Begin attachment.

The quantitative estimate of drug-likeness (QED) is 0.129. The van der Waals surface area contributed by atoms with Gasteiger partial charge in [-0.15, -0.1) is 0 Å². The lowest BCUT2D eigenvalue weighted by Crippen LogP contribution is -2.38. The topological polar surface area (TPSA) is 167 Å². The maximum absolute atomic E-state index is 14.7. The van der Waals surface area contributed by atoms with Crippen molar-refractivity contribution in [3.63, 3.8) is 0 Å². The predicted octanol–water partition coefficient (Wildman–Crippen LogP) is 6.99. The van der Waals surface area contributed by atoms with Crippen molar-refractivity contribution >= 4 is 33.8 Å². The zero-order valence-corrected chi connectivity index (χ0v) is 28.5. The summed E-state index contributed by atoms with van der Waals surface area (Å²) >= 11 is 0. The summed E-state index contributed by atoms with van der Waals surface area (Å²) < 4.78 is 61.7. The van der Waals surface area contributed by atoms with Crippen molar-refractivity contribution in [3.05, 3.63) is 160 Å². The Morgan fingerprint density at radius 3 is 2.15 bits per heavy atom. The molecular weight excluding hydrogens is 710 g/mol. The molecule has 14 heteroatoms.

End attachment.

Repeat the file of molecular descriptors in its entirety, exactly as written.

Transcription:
The quantitative estimate of drug-likeness (QED) is 0.129. The van der Waals surface area contributed by atoms with Gasteiger partial charge in [-0.15, -0.1) is 0 Å². The lowest BCUT2D eigenvalue weighted by Crippen LogP contribution is -2.38. The topological polar surface area (TPSA) is 167 Å². The maximum absolute atomic E-state index is 14.7. The van der Waals surface area contributed by atoms with Crippen molar-refractivity contribution in [3.63, 3.8) is 0 Å². The predicted octanol–water partition coefficient (Wildman–Crippen LogP) is 6.99. The van der Waals surface area contributed by atoms with Crippen molar-refractivity contribution >= 4 is 33.8 Å². The zero-order valence-corrected chi connectivity index (χ0v) is 28.5. The summed E-state index contributed by atoms with van der Waals surface area (Å²) >= 11 is 0. The summed E-state index contributed by atoms with van der Waals surface area (Å²) < 4.78 is 61.7. The van der Waals surface area contributed by atoms with Crippen molar-refractivity contribution in [3.05, 3.63) is 160 Å². The Morgan fingerprint density at radius 3 is 2.15 bits per heavy atom. The molecular weight excluding hydrogens is 710 g/mol. The molecule has 14 heteroatoms.